It's Dangerous to Go Alone
Despite Square Enix's walkback, Dragon Quest 9 still feels like it roosts in a weyr apart from the rest of its brood. The "action" implemented into the game to make it more appealing to Westerners is one reason (battle scenes are very dynamic, with tons of sword-slashing and magic-flinging), but Square Enix's implementation of connectivity is a much bigger reason for Dragon Quest 9's different scent.
North America was opening up to online multiplayer around the time Dragon Quest 9 entered development, but its myriad options to communicate and adventure alongside friends feels like they were implemented with Dragon Quest's huge Japanese audience in mind. Up to four players can connect their Nintendo DS handhelds to fight together, a feature that was attractive in an age where Japanese schoolkids gathered to battle behemoths in 2005's Monster Hunter Freedom for the PSP.
When Dragon Quest 9 launched in North America, Nintendo published a series of "Iwata Asks" YouTube interviews wherein the former President of Nintendo, Satoru Iwata, talks to Yuji Horii and Dragon Quest 9 producer, Ryutaro Ichimura, about their additional reasons for implementing so many multiplayer options for the game. Ichimura and Horii remark how Dragon Quest fans have been exchanging tips and story tidbits via word-of-mouth since the series' conception, so a more direct connection felt like a natural step to take.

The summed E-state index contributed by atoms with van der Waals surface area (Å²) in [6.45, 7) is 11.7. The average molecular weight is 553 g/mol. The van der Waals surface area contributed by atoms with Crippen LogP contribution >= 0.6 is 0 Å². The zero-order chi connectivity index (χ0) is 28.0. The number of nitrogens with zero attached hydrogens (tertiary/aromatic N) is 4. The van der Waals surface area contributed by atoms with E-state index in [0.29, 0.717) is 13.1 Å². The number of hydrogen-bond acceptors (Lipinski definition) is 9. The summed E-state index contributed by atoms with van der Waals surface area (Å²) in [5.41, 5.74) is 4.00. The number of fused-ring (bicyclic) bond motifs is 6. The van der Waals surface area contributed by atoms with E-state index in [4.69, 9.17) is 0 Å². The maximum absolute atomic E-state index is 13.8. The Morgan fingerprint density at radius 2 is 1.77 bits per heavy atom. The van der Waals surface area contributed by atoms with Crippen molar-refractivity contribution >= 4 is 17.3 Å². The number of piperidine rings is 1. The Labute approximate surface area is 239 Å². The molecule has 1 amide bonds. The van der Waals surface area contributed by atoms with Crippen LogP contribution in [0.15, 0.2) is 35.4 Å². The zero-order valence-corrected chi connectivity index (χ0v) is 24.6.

And, to Square Enix's credit, that step lended Dragon Quest 9 its own identity. People enjoyed playing together, but Dragon Quest 9 really shone because of Patty's Pub. Patty's Pub is a virtual watering holethat lets players "gather" heroes when their Dragon Quest 9-loaded Nintendo DS passes another player who also has a Dragon Quest 9-loaded Nintendo DS. This lets fans exchange greetings, but more importantly, it lets them exchange treasure maps filled with riches and danger. The most popular maps pit players against legacy Dragon Quest bosses like Baramos from Dragon Quest 3 and Dhoulmagus from Dragon Quest 8.